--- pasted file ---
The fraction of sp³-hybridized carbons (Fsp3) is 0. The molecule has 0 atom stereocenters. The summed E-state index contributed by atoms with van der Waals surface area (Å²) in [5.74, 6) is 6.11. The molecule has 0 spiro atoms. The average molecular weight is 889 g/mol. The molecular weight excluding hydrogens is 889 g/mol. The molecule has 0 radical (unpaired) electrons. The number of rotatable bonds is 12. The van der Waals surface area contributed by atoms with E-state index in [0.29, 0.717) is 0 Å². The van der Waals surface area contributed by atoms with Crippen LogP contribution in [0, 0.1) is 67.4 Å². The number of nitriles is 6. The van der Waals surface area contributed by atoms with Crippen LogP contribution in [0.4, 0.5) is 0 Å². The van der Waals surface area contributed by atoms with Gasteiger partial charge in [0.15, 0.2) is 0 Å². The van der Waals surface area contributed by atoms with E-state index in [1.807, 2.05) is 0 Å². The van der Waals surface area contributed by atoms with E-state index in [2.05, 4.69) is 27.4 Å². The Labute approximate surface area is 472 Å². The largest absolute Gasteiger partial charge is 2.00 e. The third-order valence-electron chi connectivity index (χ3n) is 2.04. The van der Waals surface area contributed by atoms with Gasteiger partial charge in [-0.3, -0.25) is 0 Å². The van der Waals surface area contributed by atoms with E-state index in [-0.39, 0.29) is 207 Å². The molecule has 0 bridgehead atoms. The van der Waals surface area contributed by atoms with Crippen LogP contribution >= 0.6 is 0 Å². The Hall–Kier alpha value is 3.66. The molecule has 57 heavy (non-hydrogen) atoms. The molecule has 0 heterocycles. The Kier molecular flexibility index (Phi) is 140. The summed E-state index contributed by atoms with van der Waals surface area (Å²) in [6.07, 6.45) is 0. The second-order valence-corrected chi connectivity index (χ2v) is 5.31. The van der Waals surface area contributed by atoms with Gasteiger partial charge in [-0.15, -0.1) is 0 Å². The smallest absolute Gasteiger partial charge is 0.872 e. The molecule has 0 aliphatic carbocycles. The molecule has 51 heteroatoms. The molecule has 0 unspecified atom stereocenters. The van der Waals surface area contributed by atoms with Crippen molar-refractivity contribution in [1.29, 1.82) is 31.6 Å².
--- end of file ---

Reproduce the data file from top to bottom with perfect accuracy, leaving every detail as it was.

The fraction of sp³-hybridized carbons (Fsp3) is 0. The molecule has 0 atom stereocenters. The summed E-state index contributed by atoms with van der Waals surface area (Å²) in [5.74, 6) is 6.11. The molecule has 0 spiro atoms. The average molecular weight is 889 g/mol. The molecular weight excluding hydrogens is 889 g/mol. The molecule has 0 radical (unpaired) electrons. The number of rotatable bonds is 12. The van der Waals surface area contributed by atoms with E-state index in [0.29, 0.717) is 0 Å². The van der Waals surface area contributed by atoms with Crippen LogP contribution in [0, 0.1) is 67.4 Å². The number of nitriles is 6. The van der Waals surface area contributed by atoms with Crippen LogP contribution in [0.4, 0.5) is 0 Å². The van der Waals surface area contributed by atoms with Gasteiger partial charge in [0.15, 0.2) is 0 Å². The van der Waals surface area contributed by atoms with E-state index in [1.807, 2.05) is 0 Å². The van der Waals surface area contributed by atoms with E-state index in [2.05, 4.69) is 27.4 Å². The Labute approximate surface area is 472 Å². The largest absolute Gasteiger partial charge is 2.00 e. The third-order valence-electron chi connectivity index (χ3n) is 2.04. The van der Waals surface area contributed by atoms with Gasteiger partial charge in [-0.3, -0.25) is 0 Å². The van der Waals surface area contributed by atoms with E-state index in [-0.39, 0.29) is 207 Å². The molecule has 0 bridgehead atoms. The van der Waals surface area contributed by atoms with Crippen LogP contribution >= 0.6 is 0 Å². The Hall–Kier alpha value is 3.66. The molecule has 57 heavy (non-hydrogen) atoms. The molecule has 0 heterocycles. The Kier molecular flexibility index (Phi) is 140. The summed E-state index contributed by atoms with van der Waals surface area (Å²) in [6.07, 6.45) is 0. The second-order valence-corrected chi connectivity index (χ2v) is 5.31. The van der Waals surface area contributed by atoms with Gasteiger partial charge in [-0.15, -0.1) is 0 Å². The smallest absolute Gasteiger partial charge is 0.872 e. The molecule has 0 aliphatic carbocycles. The molecule has 51 heteroatoms. The molecule has 0 unspecified atom stereocenters. The van der Waals surface area contributed by atoms with Crippen molar-refractivity contribution in [1.29, 1.82) is 31.6 Å².